"Where shall we go?" she asked.

People flee the eastern parts of Rafah ahead of a threatened Israeli assault on the southern Gazan city on 6 May 2024 (Reuters/Hatem Khaled)
People flee the eastern parts of Rafah ahead of a threatened Israeli assault on the southern Gazan city on 6 May 2024 (Reuters/Hatem Khaled)

While some people like her have refused to leave, others were seen fleeing the areas marked in the Israeli army orders. 

Ahmad Abu Rizq, who has been taking shelter in Rafah, said he began moving the family's belongings once the orders came but with no destination in mind.  

"I don't know where I'm going. They said there could be areas in the Mawasi area and that's where I'm headed. But I have no tent and I don't know if I'll find a place there," Abu Rizq told MEE.

He added he was forced to flee to relocate his daughter, who has a disability, away from the potential ground assault, but still feared it won't be enough to keep her safe. 

"There are no safe zones in Gaza," he said. "Whatever you hear from the Israelis, it's all lies." 

Lack of clarity

According to Issa, Israel's ejection order also lacks clarity about how quickly people should leave and when they would be able to return, increasing uncertainty and anxiety.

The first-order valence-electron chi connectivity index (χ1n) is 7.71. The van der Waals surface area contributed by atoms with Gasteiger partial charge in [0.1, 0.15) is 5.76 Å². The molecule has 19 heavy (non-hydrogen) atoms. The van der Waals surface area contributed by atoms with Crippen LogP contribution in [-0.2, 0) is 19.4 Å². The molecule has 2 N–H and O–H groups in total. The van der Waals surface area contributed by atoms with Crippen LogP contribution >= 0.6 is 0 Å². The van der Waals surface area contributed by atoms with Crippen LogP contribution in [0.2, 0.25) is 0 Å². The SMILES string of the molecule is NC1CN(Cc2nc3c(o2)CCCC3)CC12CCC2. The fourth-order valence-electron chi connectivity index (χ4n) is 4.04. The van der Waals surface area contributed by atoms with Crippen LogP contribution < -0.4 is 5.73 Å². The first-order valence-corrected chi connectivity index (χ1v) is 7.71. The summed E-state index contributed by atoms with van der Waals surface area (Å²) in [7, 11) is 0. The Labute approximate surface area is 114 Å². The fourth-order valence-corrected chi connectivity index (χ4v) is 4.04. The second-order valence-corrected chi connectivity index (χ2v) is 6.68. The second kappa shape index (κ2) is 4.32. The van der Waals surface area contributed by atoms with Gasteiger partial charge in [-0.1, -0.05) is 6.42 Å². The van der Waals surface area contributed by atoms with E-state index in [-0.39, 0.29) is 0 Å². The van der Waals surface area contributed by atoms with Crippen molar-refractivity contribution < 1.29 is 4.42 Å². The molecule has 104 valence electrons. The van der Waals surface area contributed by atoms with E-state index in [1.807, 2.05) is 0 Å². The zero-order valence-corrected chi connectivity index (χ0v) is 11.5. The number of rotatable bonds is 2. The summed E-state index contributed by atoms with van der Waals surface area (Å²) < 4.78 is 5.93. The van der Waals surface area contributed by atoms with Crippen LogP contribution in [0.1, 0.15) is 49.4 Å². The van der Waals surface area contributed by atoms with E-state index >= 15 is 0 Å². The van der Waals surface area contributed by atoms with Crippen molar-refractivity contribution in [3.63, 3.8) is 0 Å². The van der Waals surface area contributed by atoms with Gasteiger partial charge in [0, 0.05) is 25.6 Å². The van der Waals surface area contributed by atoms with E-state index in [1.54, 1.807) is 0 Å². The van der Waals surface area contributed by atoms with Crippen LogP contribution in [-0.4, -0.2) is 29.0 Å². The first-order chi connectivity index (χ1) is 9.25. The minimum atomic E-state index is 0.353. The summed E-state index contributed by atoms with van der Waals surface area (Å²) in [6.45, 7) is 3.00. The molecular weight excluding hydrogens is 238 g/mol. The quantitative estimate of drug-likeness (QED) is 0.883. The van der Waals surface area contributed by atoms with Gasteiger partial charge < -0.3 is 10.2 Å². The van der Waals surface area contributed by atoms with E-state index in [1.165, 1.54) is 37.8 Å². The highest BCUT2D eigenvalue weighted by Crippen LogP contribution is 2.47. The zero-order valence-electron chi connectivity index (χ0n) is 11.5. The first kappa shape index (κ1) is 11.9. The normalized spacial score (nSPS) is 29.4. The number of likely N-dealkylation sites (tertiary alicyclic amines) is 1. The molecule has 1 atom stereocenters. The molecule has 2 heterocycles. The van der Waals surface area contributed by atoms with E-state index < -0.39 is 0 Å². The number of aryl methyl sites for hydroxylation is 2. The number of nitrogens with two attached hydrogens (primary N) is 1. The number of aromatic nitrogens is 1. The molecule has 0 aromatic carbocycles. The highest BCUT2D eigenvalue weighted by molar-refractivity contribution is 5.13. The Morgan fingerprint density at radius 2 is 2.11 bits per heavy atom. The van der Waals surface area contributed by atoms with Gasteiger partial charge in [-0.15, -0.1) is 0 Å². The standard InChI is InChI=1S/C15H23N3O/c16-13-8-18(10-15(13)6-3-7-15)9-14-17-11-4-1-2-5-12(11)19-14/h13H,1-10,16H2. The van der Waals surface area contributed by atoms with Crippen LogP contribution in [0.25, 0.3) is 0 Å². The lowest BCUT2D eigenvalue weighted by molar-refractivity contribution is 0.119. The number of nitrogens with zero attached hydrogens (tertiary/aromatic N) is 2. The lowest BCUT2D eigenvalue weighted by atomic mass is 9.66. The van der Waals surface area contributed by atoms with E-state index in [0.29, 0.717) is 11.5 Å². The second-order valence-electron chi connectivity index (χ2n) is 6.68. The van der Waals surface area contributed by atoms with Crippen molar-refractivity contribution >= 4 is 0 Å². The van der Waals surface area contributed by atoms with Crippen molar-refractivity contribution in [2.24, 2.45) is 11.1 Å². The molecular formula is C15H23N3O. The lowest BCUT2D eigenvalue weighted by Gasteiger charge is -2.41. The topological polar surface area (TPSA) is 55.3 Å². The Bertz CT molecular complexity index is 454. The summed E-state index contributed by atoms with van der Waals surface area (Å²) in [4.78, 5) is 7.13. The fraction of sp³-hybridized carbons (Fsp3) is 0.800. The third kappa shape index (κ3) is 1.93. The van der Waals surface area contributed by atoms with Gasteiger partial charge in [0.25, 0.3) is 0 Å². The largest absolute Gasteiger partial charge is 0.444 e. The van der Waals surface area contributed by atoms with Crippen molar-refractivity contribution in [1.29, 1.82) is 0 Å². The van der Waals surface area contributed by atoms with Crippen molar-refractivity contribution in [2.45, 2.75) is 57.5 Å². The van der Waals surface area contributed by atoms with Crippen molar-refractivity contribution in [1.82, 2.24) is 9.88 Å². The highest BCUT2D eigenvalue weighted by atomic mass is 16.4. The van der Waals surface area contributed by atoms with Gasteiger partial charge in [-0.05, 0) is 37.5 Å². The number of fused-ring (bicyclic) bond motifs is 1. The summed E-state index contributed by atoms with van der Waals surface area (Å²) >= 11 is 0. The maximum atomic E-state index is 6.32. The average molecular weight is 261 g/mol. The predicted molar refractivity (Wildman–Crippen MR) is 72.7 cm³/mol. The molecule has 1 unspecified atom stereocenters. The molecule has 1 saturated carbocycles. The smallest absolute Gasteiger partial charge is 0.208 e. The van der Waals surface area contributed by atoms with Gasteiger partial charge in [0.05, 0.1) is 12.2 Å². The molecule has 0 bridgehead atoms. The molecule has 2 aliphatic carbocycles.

It is also unclear what will happen to people who can't move, including patients at Abu Yousef Al Najjar Hospital, the main medical facility currently serving the Rafah governorate.

Issa said ActionAid does not have international staff in Gaza, but the organisation has been made aware that staff of other international NGOs are receiving orders to leave Gaza entirely through the Rafah crossing.

The United Nations agency for Palestinian refugees, Unrwa, warned an Israeli offensive would have “devastating” consequences and has said its staff will not evacuate the city.

"The agency will maintain a presence in Rafah as long as possible and will continue providing lifesaving aid to people," the agency said on X.

Unrwa previously complied with Israeli orders to leave northern Gaza, a decision that was criticised by Palestinians who accused it of abandoning people who rely on its services. 

Evacuation timing

The evacuation orders came a day after a deadly Hamas rocket attack on an Israeli military site east of Rafah, and as mediators pushed for a ceasefire and a prisoner swap deal. 

The Hamas attack on Sunday killed four Israeli soldiers and seriously wounded others after rockets hit a military site in the Kerem Shalom area.  

The Israeli army closed the Kerem Shalom crossing with Gaza after the attack.  

Also on Sunday, a Hamas delegation left Cairo for further consultations with the group’s leadership in Doha after two days of negotiations with Egyptian and Qatari mediators.